Spectre of ‘ghost schools’ in Afghanistan doesn’t seem to spook Canada
Canadian officials are shrugging off U.S. concerns that school enrolment numbers in Afghanistan — one of the most tangible indicators of the impact of millions in aid spending — may have been inflated or falsified outright.
The American agency that oversees Afghan aid spending ordered a review of enrolment data after Afghanistan’s education minister implied the numbers are misleading and that money may have been spent on so-called “ghost schools” that don’t even exist.
“These allegations suggest that U.S. and other donors may have paid for schools that students do not attend and for the salaries of teachers who do not teach,” John Sopko, the special inspector general for Afghanistan reconstruction, wrote in a letter to the United States Agency for International Development (USAID).
Canadian politicians and bureaucrats routinely cite a huge spike in enrolment as proof that at least $227 million in education spending in Afghanistan, including the construction of dozens of new schools, has made a difference.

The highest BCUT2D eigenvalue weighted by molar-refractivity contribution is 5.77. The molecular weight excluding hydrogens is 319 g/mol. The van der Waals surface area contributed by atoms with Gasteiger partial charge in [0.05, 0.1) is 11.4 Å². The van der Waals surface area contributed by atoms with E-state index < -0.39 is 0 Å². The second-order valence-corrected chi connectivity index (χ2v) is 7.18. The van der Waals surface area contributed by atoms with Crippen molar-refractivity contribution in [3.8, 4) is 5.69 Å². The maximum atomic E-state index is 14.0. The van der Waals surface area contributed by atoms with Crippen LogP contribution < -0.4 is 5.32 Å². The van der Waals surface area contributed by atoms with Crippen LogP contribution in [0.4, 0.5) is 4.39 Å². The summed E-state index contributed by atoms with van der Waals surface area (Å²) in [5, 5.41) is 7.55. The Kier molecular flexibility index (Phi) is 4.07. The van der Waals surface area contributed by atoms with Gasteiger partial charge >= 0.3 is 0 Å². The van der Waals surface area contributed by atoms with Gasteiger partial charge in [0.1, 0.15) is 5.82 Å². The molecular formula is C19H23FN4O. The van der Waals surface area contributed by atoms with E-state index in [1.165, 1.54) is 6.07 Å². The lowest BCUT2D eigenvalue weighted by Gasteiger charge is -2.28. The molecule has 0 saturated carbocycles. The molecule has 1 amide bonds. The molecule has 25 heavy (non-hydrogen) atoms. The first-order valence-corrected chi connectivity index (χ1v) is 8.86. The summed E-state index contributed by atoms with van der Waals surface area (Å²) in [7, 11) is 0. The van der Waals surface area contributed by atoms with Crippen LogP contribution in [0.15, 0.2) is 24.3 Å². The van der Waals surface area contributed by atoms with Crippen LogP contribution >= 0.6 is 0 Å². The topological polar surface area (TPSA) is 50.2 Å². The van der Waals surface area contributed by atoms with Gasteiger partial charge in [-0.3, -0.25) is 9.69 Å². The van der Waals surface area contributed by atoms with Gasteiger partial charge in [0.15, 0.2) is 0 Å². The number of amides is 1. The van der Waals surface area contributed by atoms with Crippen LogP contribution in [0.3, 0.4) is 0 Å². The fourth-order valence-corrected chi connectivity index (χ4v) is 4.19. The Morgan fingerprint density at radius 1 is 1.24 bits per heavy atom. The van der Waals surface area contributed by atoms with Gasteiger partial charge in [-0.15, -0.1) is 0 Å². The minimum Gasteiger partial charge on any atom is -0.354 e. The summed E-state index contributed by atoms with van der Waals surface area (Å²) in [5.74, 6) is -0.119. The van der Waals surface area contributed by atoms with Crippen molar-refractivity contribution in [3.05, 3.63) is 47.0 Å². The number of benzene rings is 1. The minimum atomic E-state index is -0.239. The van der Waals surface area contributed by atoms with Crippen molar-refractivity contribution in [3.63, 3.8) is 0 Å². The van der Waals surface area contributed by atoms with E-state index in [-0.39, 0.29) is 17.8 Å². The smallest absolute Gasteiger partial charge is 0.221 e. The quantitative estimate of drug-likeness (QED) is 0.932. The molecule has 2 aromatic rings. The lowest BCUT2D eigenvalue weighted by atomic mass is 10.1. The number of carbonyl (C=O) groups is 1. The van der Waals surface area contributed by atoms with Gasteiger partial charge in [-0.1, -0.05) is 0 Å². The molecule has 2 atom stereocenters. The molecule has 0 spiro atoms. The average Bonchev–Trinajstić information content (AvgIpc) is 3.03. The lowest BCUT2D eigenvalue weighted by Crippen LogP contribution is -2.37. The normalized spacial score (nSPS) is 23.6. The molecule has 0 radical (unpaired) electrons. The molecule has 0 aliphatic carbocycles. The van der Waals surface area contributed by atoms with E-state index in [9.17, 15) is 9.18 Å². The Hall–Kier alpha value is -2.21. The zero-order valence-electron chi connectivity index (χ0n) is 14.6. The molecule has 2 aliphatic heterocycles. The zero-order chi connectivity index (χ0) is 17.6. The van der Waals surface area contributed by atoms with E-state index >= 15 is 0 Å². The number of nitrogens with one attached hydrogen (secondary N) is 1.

When asked what Canada was doing to verify the statistics it uses, a spokesperson for Foreign Affairs initially said while they were aware Afghan officials sometimes inflate numbers in the media, Canada takes a different approach.
“(Foreign Affairs) is conservative when reporting Afghan school enrolment figures from 2013 which state that more than 8.4 million Afghan children, almost 39 per cent of whom are girls, are enrolled in formal and communitybased schools,” Francois Lasalle said in an email.
“This is a significant increase from only one million boys enrolled in formal schools in 2001.”
Those figures, Lasalle said, were vetted and reported on by the Afghan Ministry of Education Management Information System.